Man gains steam in ridding creek area of trash
PAMELA WOOD, Staff Writer
Thousands of people drive through the busy
Parole each day.
But few venture beyond the businesses and
office buildings, into the woods that are home to the very beginnings of
Bob Whitcomb hiked into those woods
and he didn't like what he saw: piles and piles of discarded tires,
scrap metal and even steel tankards.
"We were shocked when we came across a
massive dump on both sides of the hillsides," said Mr. Whitcomb, who
lives nearby in the Saefern community. "It
was just totally covered with trash from -- who knows?
- 50 or 100 years."
Appalled, Mr. Whitcomb snapped photos
and began a campaign to get the trash out. Working with the county
government, the Severn Riverkeeper Program and local businesses, he is
on his way to reaching his goal of cleaning up the headwaters of
Saltworks Creek, which feeds into the
In November and December, 13 tons of
trash and seven steel tanks were removed from the site.
Homes, which is building the 76-home
community nearby, arranged for a contractor and crew to spend two days
at the site, filling three roll-off Dumpsters with trash.
It was a way for K.
Hovnanian to improve its image, after
activists complained earlier this year that sediment was washing away
site and clouding Saltworks Creek, Mr.
officials couldn't be reached for comment.
The county pitched in with the
Dumpsters and employees to haul off the junk. And the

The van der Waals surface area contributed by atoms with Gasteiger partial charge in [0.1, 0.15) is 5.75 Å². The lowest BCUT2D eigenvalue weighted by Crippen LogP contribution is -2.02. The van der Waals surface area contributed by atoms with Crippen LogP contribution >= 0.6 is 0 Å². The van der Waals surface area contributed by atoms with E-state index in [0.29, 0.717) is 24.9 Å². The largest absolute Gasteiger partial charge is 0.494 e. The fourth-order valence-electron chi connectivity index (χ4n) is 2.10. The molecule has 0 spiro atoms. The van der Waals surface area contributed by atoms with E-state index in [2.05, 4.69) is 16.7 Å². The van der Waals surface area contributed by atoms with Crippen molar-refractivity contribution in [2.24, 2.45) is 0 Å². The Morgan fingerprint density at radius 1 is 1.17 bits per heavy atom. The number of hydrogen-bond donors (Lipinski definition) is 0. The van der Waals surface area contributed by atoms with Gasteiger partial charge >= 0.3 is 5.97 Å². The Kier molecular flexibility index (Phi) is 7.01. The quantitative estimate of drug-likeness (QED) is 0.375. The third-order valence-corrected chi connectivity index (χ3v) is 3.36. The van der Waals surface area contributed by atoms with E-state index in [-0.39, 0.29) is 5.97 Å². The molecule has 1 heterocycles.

riverkeeper program paid for a contractor to
remove the tanks with a giant crane.
Though so much already has been
removed, Mr. Whitcomb said there's still a long way to go.
He hopes to get another contractor
lined up to remove other large items including a couch, stove and
And on April 1, he's hoping to get
volunteers to participate in a stream cleanup to remove the smaller
Mr. Whitcomb and other organizers of
the cleanups said they wanted to focus on getting the job done, rather
than assigning blame.
"Our attitude was, 'Let's just get it
fixed,'" said Scott Hymes, executive director of the Severn Riverkeeper
Mr. Hymes said the "public-private
partnership" on this stream cleanup is the sort of thing the
riverkeeper program wants to do more often.
"This is the kind of thing we're
trying to put together more," he said.
Mr. Whitcomb hopes the
Saltworks cleanup will be the first of many
in the area. In other parts of Saltworks
Creek, he's found two automobiles rotting away. And there are at least
22 other illegal dumpsites the county has identified in the
"There is still a lot left," Mr.
January 01, 2006,
Copyright © 2006